Lubricants like WD-40 have a much lower freezing temperature than traditional water and can be useful for staving off the effects of ice accumulation around the frame of your door. Other lubricants like Vaseline are similar in this regard in that they don’t freeze except under the most brutal winter conditions.
During the day, when the temperature isn’t nearly as low, you can open your patio door for a few minutes. This helps to break off any frozen particles that may have started to accumulate, along with equalizing the humidity inside of the home more closely with that of the outside. If you find your door is still freezing despite all these precautions, you might need to think about investing in a better door.
What to do if your Door is Already Frozen
You should never attempt to force a frozen door open. If it’s a sliding glass door, this can damage the track and even break the glass. You should avoid this with more traditional swing doors too, as forcing a frozen door can damage the frame or break the lock.
What you can do is apply a little bit of pressure around the perimeter of the door – this will cause the material to bend, causing cracks in the ice. If the ice is particularly thick you might need to use a tool to chip away at the ice. While an official ice scraper is ideal just about any stiff plastic object will work – think of things like a credit card or spatula.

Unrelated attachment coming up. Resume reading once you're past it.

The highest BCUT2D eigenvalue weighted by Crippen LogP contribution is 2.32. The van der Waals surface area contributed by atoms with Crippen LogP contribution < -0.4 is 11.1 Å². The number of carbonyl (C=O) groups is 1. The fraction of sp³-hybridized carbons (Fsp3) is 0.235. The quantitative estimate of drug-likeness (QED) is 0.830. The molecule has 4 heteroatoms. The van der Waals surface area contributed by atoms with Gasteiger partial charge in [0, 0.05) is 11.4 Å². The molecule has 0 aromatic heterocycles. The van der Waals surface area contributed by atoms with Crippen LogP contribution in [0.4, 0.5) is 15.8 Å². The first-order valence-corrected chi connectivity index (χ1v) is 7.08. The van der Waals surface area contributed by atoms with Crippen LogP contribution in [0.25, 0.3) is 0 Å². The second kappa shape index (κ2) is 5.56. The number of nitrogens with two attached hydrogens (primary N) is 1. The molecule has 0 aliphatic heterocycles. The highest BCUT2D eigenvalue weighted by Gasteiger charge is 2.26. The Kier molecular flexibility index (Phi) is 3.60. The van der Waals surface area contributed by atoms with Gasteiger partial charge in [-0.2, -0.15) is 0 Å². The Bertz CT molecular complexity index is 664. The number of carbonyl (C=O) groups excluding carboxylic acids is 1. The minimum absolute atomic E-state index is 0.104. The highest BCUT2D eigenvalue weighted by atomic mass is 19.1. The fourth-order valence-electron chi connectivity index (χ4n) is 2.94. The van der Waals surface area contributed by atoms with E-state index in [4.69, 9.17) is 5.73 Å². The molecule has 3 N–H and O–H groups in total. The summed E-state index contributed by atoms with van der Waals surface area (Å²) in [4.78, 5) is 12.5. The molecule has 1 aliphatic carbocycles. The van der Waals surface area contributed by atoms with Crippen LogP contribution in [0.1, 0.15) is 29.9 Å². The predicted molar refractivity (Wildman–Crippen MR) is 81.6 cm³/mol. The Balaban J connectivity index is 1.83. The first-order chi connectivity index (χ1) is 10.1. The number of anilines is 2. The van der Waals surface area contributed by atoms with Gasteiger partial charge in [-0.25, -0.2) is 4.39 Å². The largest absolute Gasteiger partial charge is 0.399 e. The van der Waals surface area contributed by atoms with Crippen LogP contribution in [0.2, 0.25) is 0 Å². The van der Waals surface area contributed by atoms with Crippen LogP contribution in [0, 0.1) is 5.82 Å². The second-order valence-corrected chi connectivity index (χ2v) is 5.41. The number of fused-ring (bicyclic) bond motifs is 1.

Avoid using anything metal as this can scrape up the paint and glass. Another technique is to simply melt away the ice. Plug in a hair dryer, point it at the ice, and shoot away. You can also fight fire with fire – or in this case water with water by pouring a pitcher of lukewarm water on the ice to melt it.
Using hot water is never recommended as the large temperature difference can shatter window glass. Official deicing products are available as well, but in a pinch homemade concoctions are possible. Small amounts of rubbing alcohol can dissolve ice, along with a vinegar mixture. Be careful though as these chemicals can cause some damage to the seals or glass of your patio door.
There are many different ways to open up a frozen door – from specialized concoctions of different household chemicals to a small pitcher of water, or just a little bit of pressure, these doors aren’t impervious even in the coldest temperatures. To avoid having your patio door freeze up in the first place try applying some graphite based lubricants to keep any frost from accumulating around the edges.
The best thing you can do is to undermine the potential of freezing – with the number one case usually being leaking warm air from the inside pushing humidity to the freezing exterior. Following the same principle of condensation that you can often find in your own lawn in the early morning hours, this warm moisture attaches itself to solid surfaces and then freezes in place.
Winter can bring a lot to your home – increased HVAC bills, damage to plant life, and a general inconvenience brought on by snow and ice. While all of these problems have their solutions, you can know that a freezing door does not have to be one of them.
Beautiful Patio Doors
Before this winter comes, you’ll want to remodel your home with brand new patio doors. At Feldco, regardless of the style you choose, your new patio door will offer the best in security, looks, and dependability. Speak to a product specialist and get a free quote today.